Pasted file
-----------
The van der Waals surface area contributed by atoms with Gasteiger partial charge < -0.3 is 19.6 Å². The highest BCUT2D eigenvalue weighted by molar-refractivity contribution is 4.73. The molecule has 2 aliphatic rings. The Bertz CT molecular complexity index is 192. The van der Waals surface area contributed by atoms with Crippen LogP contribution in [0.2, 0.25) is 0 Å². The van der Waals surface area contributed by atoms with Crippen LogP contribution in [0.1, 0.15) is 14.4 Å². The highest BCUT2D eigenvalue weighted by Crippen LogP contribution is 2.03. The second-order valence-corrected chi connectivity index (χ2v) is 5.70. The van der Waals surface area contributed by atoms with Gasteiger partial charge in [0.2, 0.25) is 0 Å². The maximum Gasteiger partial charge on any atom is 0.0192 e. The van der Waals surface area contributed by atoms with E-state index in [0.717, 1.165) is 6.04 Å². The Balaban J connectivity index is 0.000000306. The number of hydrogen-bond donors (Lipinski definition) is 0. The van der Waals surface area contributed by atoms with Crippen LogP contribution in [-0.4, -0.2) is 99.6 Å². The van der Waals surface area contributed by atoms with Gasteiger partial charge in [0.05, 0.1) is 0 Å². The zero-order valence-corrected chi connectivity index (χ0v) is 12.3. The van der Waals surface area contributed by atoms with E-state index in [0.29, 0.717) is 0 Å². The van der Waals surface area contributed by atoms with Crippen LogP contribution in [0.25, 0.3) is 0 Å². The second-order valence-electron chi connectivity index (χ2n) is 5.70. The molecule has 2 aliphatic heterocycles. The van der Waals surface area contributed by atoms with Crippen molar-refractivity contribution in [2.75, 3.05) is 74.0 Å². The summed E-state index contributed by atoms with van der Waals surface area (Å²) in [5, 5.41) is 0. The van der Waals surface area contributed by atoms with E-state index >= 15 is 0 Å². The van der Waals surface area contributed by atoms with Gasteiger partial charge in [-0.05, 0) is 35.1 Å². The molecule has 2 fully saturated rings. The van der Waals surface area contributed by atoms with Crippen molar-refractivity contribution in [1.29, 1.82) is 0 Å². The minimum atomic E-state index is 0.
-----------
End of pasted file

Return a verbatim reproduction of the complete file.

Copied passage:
The van der Waals surface area contributed by atoms with Gasteiger partial charge < -0.3 is 19.6 Å². The highest BCUT2D eigenvalue weighted by molar-refractivity contribution is 4.73. The molecule has 2 aliphatic rings. The Bertz CT molecular complexity index is 192. The van der Waals surface area contributed by atoms with Crippen LogP contribution in [0.2, 0.25) is 0 Å². The van der Waals surface area contributed by atoms with Crippen LogP contribution in [0.1, 0.15) is 14.4 Å². The highest BCUT2D eigenvalue weighted by Crippen LogP contribution is 2.03. The second-order valence-corrected chi connectivity index (χ2v) is 5.70. The van der Waals surface area contributed by atoms with Gasteiger partial charge in [0.2, 0.25) is 0 Å². The maximum Gasteiger partial charge on any atom is 0.0192 e. The van der Waals surface area contributed by atoms with E-state index in [0.717, 1.165) is 6.04 Å². The Balaban J connectivity index is 0.000000306. The number of hydrogen-bond donors (Lipinski definition) is 0. The van der Waals surface area contributed by atoms with Crippen LogP contribution in [-0.4, -0.2) is 99.6 Å². The van der Waals surface area contributed by atoms with Gasteiger partial charge in [0.05, 0.1) is 0 Å². The zero-order valence-corrected chi connectivity index (χ0v) is 12.3. The van der Waals surface area contributed by atoms with E-state index in [0.29, 0.717) is 0 Å². The van der Waals surface area contributed by atoms with Crippen LogP contribution in [0.25, 0.3) is 0 Å². The second-order valence-electron chi connectivity index (χ2n) is 5.70. The molecule has 2 aliphatic heterocycles. The van der Waals surface area contributed by atoms with Crippen molar-refractivity contribution in [2.75, 3.05) is 74.0 Å². The summed E-state index contributed by atoms with van der Waals surface area (Å²) in [5, 5.41) is 0. The van der Waals surface area contributed by atoms with E-state index >= 15 is 0 Å². The van der Waals surface area contributed by atoms with Gasteiger partial charge in [-0.05, 0) is 35.1 Å². The molecule has 2 fully saturated rings. The van der Waals surface area contributed by atoms with Crippen molar-refractivity contribution in [1.29, 1.82) is 0 Å². The minimum atomic E-state index is 0.